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The Registry of Nature Habitats - Snags

Components of a Nature Habitat 

Structural:

Living:

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Not everyone will be blessed with all sixteen Habitat Components on their property.  This does not mean that introducing as many as possible will not enhance wildlife.  The key is to understant each of the components, what they are, how they assist in nature and what wildlife will be assisted by their availability.

Structural

Snags - A snag is a standing dead or dying tree, and a downed log is a log that is lying on or near the forest floor. Snags, logs, and woody debris are natural occurrences in mature forests. Trees can be killed by lightning, storm breakage, fire, disease, insects, or a variety of other factors.

Resource managers are becoming more aware of the importance of snags and rotting, downed logs as wildlife habitat. Unfortunately, forest practices such as shorter rotations, firewood removal, timber stand improvement and insect and disease control efforts have limited the number of snags and downed logs available for wildlife habitat. Creating and protecting them in the forest is a simple, low cost habitat improvement that has great benefits for a wide range of wildlife species.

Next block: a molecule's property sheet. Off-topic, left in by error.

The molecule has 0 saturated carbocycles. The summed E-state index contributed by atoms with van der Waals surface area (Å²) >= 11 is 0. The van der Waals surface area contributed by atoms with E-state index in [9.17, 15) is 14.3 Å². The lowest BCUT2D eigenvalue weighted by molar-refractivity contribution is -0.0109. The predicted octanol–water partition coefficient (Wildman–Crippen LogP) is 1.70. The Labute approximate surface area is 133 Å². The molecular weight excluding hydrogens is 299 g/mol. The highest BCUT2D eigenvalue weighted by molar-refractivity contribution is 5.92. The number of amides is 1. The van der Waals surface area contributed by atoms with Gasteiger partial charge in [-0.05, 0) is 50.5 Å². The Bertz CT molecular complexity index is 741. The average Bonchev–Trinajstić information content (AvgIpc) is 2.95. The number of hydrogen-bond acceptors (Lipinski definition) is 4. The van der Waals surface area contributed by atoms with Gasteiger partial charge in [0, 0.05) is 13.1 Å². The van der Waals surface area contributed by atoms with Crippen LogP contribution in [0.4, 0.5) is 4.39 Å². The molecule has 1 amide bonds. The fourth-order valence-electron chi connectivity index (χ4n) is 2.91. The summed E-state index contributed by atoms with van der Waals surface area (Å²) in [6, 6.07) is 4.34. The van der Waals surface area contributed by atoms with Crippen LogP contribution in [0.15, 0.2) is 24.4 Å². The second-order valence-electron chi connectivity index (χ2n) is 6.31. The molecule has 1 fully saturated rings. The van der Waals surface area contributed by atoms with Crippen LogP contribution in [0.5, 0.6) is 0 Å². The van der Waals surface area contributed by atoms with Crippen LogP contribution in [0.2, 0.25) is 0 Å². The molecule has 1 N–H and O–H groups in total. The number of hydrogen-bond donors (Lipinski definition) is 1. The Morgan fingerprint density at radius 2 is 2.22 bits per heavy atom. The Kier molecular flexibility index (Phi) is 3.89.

A continuous supply of snags and downed logs must be maintained to sustain populations of animals that depend on these resources. It is important to provide snags of various sizes. Generally, large snags (> 10" DBH) are more valuable than small snags because they can be used by a wider variety of species. Some species, such as black bears, require very large snags. Small clumps of snags scattered over the landscape are generally best because they provide both nesting and foraging sites in one convenient location. A large group of snags usually is not used by more than one pair of the same species because of territorial behavior, and single snags scattered over the landscape may not provide enough nesting and foraging habitat for some species.

Why are Snags and Downed Logs Important?

Wildlife use snags and downed logs for nesting, roosting, foraging, perching, or territorial displays. Some wildlife are game animals; others are insectivorous birds that control forest pests, but all are important components of the forest.



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The Registry of Nature Habitats
PO Box 321
Meridale, NY 13806
Copyright 1999 - All Rights Reserved

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